Women rearrange afghans and flutter on the periphery

Children climb into the laps of strangers and lay down their tangly heads

Old men smoke on the porch, hands hung loosely between their knees,

nodding their heads at the neighbors who drive past.

A silence loiters

The history channel plays on mute

The downstairs renter moves out his things

The laughter and dampened lights and our

Sighs as we clasp one anothers’ hands.

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March 31st, 2009 by Rainey

I now know why some women stay home with their children instead of reentering the workforce after giving birth.  While there are convincing reasons such as spending “quality time” with your children or truly enjoying playing toddler games of “build the blocks and knock them down” over and over…I am pretty sure that a good portion of women who can afford to stay home do so because they know that the money spent on daycare is ridiculously compounded over and over again by the cost of all the damn doctor visits making it come out about even in the long run.

Our son…who was breastfed and came to work with me for the first nine months of his life, etc. etc. Attachment Parenting, etc….has been sick for the majority of three and a half months.  The latest addition to our ongoing list of baby infirmities is now pink eye.  Oh, pink eye!  Why?!  Why?!

It didn’t seem bad at first.  Just a little watery.  A little pink on his eyelid mainly.  He was his normal, happy self.  And then I took him to the doctor because he was running a bit of a fever too and they prescribed him drops.  After two drops that day he looked almost completely better by that evening.  So we bee-bopped him along in our normal routine for the next couple of days until Sunday threw up all over us as his eye swelled up, his nose became a veritable fount of snot, and he looked like he had been run over by a mac truck.

Not to mention the sleepless nights.  Oh…the sleepless nights…

So we carted him back to the doctor only to find out that he still had pink eye, but apparently was ALLERGIC TO THE DROPS THEY HAD PRESCRIBED!!!!!!!!!!!!!!!!!!!!!!!!!!!


So much so that he now has a slight sinus infection from all the congestion, one of his ears looked like it was “on the verge of infection” and instead of one drop three times a day he is on new meds that require two drops four times a day and an oral antibiotic once a day!  FANTABULOUS!

Because giving/administering medicine to a fifteen month old is so damn easy.  It is like a cake walk.  Only instead of cakes you end up stepping in big steaming piles of….well you catch my drift.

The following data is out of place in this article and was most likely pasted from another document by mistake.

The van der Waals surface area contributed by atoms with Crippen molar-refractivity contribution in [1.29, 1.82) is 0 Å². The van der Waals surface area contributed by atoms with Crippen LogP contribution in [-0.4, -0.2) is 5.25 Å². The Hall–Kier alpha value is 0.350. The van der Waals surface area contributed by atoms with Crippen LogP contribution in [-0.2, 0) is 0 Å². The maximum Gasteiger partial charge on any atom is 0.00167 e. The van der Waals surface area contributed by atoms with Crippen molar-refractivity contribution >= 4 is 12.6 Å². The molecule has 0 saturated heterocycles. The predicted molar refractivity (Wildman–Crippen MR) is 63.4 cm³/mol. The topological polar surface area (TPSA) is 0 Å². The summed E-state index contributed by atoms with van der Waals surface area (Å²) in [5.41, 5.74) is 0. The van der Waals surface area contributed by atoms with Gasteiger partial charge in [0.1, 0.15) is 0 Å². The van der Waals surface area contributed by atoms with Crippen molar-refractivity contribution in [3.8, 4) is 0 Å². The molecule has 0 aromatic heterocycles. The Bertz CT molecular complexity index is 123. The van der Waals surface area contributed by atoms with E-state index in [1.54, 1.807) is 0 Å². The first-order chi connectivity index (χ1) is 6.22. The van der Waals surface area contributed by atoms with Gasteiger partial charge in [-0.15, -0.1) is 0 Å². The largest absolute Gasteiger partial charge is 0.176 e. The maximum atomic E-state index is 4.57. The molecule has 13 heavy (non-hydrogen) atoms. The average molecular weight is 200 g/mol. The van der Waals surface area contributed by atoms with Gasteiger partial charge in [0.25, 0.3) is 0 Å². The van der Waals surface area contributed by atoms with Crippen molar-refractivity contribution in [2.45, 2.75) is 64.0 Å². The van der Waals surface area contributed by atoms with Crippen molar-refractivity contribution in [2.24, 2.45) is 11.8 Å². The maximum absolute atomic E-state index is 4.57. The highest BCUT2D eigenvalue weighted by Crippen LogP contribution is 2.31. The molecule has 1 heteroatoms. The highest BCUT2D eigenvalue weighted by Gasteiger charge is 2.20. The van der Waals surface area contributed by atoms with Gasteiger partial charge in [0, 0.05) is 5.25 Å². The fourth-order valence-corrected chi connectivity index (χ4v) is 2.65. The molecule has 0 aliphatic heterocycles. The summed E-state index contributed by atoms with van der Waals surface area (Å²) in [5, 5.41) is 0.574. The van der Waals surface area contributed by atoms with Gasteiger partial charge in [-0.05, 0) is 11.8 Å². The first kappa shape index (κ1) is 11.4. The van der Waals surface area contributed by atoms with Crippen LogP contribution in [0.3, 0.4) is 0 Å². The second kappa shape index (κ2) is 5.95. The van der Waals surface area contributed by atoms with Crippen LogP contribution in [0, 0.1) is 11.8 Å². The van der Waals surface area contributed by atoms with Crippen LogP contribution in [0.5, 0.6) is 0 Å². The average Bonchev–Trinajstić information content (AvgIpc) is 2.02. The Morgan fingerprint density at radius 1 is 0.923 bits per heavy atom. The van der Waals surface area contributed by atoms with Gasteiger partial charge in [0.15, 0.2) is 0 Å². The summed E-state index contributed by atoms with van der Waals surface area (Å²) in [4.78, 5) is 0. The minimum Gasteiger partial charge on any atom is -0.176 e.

He howls like a cat with his tail caught in the door as we wrestle him (lovingly) to the floor and pry open (with gentleness) his eyelids and or mouth.  Try to place two drops somewhat accurately onto his eye or try to force a teaspoon of meds into his mouth and then hope beyond hope that he won’t projectile vomit it back onto us.

And then, after a long, exhausting day of wrestling and cajoling your son into taking medicines that may or may not be somehow POISONING him…you give him a warm bath, put him in cute pj’s, and proceed to wrestle and cajole him into sleeping for more than an hour or so at a time for the rest of the night.

Rinse and repeat.

Ain’t parenthood grand?

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If I Had Only Known…

March 24th, 2009 by Rainey

how fun it was to have the carseat turned around, we would have done it at the first possible moment.  Instead, we waited around, all concerned about “safety.” Pshaw!

You are loving facing forwards.  You are fascinated by the radio buttons and being able to see out the windshield and the other windows.  You also, I must admit, absolutely are delighted to be able to see your mama!

And I am learning that all those times I couldn’t see you in the back very well you were quite possibly doing very cute things.  Such as conducting, with both hands, the classical music that we blare out of the speakers while driving you around.  Or trying to snap in time.  (That just kills me!)

Or cuddling your sock monkey.  Or “flying” your toy plane around.  Or grinning at me like an idiot at stoplights because you are just.so.happy. you are able to finally see me!  (Ok…that one probably only happens now that you actually are able to see me….but you get the gist.)

I love this new development in our daily meanderings and commutes.  What fun!

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Letter to Zeke: Fifteen Months

March 19th, 2009 by Rainey